I haven’t written in a while, but I hope to be able to post more often in the coming year. Most of my posts will probably be like this one: a (hopefully) humorous and slightly informative blurb about something in my reading or research that I find amusing or curious. I’ve been working on Herodotus since last semester, and have read a sizable chunk of Book 1 in the original; this semester, I’m reading Book 2 for my Greek seminar.
One of the more amusing bits of Herodotus Book 2 is his description of Egypt and the Nile, particularly all the contemporary theories on why the Nile floods every year.
He describes what he thinks are a few preposterous theories about why it floods, and then shares his own theory.
Theory #1 is that somehow the winds blow the water around, pushing it down such that it floods the Nile valley. This is silly because the Nile doesn’t seem to have winds blowing off it, and other rivers do not experience this sort of thing at all.
Theory #2 is that Oceanus, the great river that flows all around the world somehow causes the Nile to flood. Herodotus does not elaborate on how that might be possible.
Theory #3 (and the silliest of all the theories, according to Herodotus) is that it is caused by melting snow that comes down from the lands in the South. Herodotus thinks this is ridiculous because the land to the south of Egypt are blazing hot, and how could it possibly snow in places that are even hotter than Egypt? Sounds absurd, doesn’t it?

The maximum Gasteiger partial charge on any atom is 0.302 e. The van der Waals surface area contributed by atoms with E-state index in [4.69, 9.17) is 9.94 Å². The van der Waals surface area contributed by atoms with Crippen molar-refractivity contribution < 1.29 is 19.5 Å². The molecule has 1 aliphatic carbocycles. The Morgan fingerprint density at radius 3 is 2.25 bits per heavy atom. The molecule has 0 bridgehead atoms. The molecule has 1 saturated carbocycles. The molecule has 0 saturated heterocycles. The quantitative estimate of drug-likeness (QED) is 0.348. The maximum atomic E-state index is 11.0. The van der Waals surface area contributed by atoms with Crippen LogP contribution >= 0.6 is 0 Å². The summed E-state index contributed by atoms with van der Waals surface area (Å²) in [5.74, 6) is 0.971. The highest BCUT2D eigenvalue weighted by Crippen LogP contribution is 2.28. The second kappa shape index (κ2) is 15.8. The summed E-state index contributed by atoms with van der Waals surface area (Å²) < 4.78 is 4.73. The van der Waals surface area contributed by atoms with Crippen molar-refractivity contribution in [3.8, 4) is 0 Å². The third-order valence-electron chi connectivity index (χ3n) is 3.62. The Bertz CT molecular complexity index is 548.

Herodotus’ own theory about the flooding in the Nile probably seems perfectly plausible, since the logic of theory #2 is clearly unsound. His theory is that the sun gets blown off course by storms, and travels further inland and sucks up all of the water into itself. And then, when it has sucked up all the water from the ground, when it gets back onto its usual course, it dumps all the water into the Nile, causing it to flood.
This is probably a pretty good vignette for Herodotean methods of inquiry, and reminds us all why we don’t read Herodotus for accurate information. Herodotus is perfectly correct about many things, but he has become notorious for the things he was dead wrong about.
We read Herodotus as an artifact of his culture, and subject everything he wrote to strict scrutiny whenever possible, whether it be archaeological evidence or written evidence from inscriptions or other authors. Despite being useless, as you might think, it reveals far deeper truths about Greek culture and literature than meets the eye, even though the surface content often seems dubious. We can learn more about Greek culture from the details, and plenty about the Greek language from the writing and the style. We learn far more than Herodotus ever imagined, I think.